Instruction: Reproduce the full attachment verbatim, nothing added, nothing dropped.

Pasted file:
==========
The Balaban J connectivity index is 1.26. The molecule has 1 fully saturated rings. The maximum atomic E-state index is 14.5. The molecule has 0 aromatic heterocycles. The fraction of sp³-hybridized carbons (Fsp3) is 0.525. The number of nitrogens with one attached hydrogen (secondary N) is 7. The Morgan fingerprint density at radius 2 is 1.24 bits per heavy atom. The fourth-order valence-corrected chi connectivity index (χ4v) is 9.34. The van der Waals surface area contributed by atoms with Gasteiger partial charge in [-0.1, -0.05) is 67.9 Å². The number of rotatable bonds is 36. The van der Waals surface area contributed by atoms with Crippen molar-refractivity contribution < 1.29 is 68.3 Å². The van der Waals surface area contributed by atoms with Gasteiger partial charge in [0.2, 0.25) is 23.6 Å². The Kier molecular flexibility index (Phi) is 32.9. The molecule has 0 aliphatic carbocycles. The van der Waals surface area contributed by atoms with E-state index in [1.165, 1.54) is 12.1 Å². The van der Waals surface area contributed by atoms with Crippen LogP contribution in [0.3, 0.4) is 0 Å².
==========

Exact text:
The Balaban J connectivity index is 1.26. The molecule has 1 fully saturated rings. The maximum atomic E-state index is 14.5. The molecule has 0 aromatic heterocycles. The fraction of sp³-hybridized carbons (Fsp3) is 0.525. The number of nitrogens with one attached hydrogen (secondary N) is 7. The Morgan fingerprint density at radius 2 is 1.24 bits per heavy atom. The fourth-order valence-corrected chi connectivity index (χ4v) is 9.34. The van der Waals surface area contributed by atoms with Gasteiger partial charge in [-0.1, -0.05) is 67.9 Å². The number of rotatable bonds is 36. The van der Waals surface area contributed by atoms with Crippen molar-refractivity contribution < 1.29 is 68.3 Å². The van der Waals surface area contributed by atoms with Gasteiger partial charge in [0.2, 0.25) is 23.6 Å². The Kier molecular flexibility index (Phi) is 32.9. The molecule has 0 aliphatic carbocycles. The van der Waals surface area contributed by atoms with E-state index in [1.165, 1.54) is 12.1 Å². The van der Waals surface area contributed by atoms with Crippen LogP contribution in [0.3, 0.4) is 0 Å².